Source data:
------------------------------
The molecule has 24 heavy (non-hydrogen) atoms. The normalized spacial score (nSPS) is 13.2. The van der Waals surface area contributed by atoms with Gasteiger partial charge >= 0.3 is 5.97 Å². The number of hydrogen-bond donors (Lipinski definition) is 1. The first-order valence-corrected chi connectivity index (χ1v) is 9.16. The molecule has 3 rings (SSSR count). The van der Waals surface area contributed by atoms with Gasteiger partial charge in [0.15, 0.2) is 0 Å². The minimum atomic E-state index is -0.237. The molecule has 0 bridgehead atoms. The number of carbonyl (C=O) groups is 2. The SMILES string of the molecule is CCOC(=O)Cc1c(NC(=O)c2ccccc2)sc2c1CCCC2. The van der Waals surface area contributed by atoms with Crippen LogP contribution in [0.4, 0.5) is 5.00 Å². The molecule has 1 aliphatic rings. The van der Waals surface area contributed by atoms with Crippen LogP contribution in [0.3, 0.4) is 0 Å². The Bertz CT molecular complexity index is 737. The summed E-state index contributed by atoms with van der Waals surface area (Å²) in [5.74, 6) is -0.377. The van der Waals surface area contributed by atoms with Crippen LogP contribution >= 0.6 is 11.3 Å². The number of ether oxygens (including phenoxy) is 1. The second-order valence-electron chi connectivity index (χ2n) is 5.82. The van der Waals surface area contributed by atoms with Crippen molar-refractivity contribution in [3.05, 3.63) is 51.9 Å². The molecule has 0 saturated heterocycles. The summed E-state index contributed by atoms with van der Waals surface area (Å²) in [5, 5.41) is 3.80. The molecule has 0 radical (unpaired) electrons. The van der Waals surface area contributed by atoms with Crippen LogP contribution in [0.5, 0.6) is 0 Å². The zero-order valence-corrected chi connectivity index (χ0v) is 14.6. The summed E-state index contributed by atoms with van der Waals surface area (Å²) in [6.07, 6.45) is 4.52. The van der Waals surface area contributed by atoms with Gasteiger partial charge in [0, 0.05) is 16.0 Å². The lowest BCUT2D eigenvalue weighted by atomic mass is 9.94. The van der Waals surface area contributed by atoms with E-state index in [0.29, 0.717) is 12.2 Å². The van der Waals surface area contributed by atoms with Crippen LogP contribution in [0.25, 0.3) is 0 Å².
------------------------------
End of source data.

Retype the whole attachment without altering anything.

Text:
The molecule has 24 heavy (non-hydrogen) atoms. The normalized spacial score (nSPS) is 13.2. The van der Waals surface area contributed by atoms with Gasteiger partial charge >= 0.3 is 5.97 Å². The number of hydrogen-bond donors (Lipinski definition) is 1. The first-order valence-corrected chi connectivity index (χ1v) is 9.16. The molecule has 3 rings (SSSR count). The van der Waals surface area contributed by atoms with Gasteiger partial charge in [0.15, 0.2) is 0 Å². The minimum atomic E-state index is -0.237. The molecule has 0 bridgehead atoms. The number of carbonyl (C=O) groups is 2. The SMILES string of the molecule is CCOC(=O)Cc1c(NC(=O)c2ccccc2)sc2c1CCCC2. The van der Waals surface area contributed by atoms with Crippen LogP contribution in [0.4, 0.5) is 5.00 Å². The molecule has 1 aliphatic rings. The van der Waals surface area contributed by atoms with Crippen LogP contribution in [0.3, 0.4) is 0 Å². The Bertz CT molecular complexity index is 737. The summed E-state index contributed by atoms with van der Waals surface area (Å²) in [5.74, 6) is -0.377. The van der Waals surface area contributed by atoms with Crippen LogP contribution >= 0.6 is 11.3 Å². The number of ether oxygens (including phenoxy) is 1. The second-order valence-electron chi connectivity index (χ2n) is 5.82. The van der Waals surface area contributed by atoms with Crippen molar-refractivity contribution in [3.05, 3.63) is 51.9 Å². The molecule has 0 saturated heterocycles. The summed E-state index contributed by atoms with van der Waals surface area (Å²) in [5, 5.41) is 3.80. The molecule has 0 radical (unpaired) electrons. The van der Waals surface area contributed by atoms with Crippen LogP contribution in [0.5, 0.6) is 0 Å². The zero-order valence-corrected chi connectivity index (χ0v) is 14.6. The summed E-state index contributed by atoms with van der Waals surface area (Å²) in [6.07, 6.45) is 4.52. The van der Waals surface area contributed by atoms with Gasteiger partial charge in [0, 0.05) is 16.0 Å². The lowest BCUT2D eigenvalue weighted by atomic mass is 9.94. The van der Waals surface area contributed by atoms with E-state index in [0.29, 0.717) is 12.2 Å². The van der Waals surface area contributed by atoms with Crippen LogP contribution in [0.25, 0.3) is 0 Å².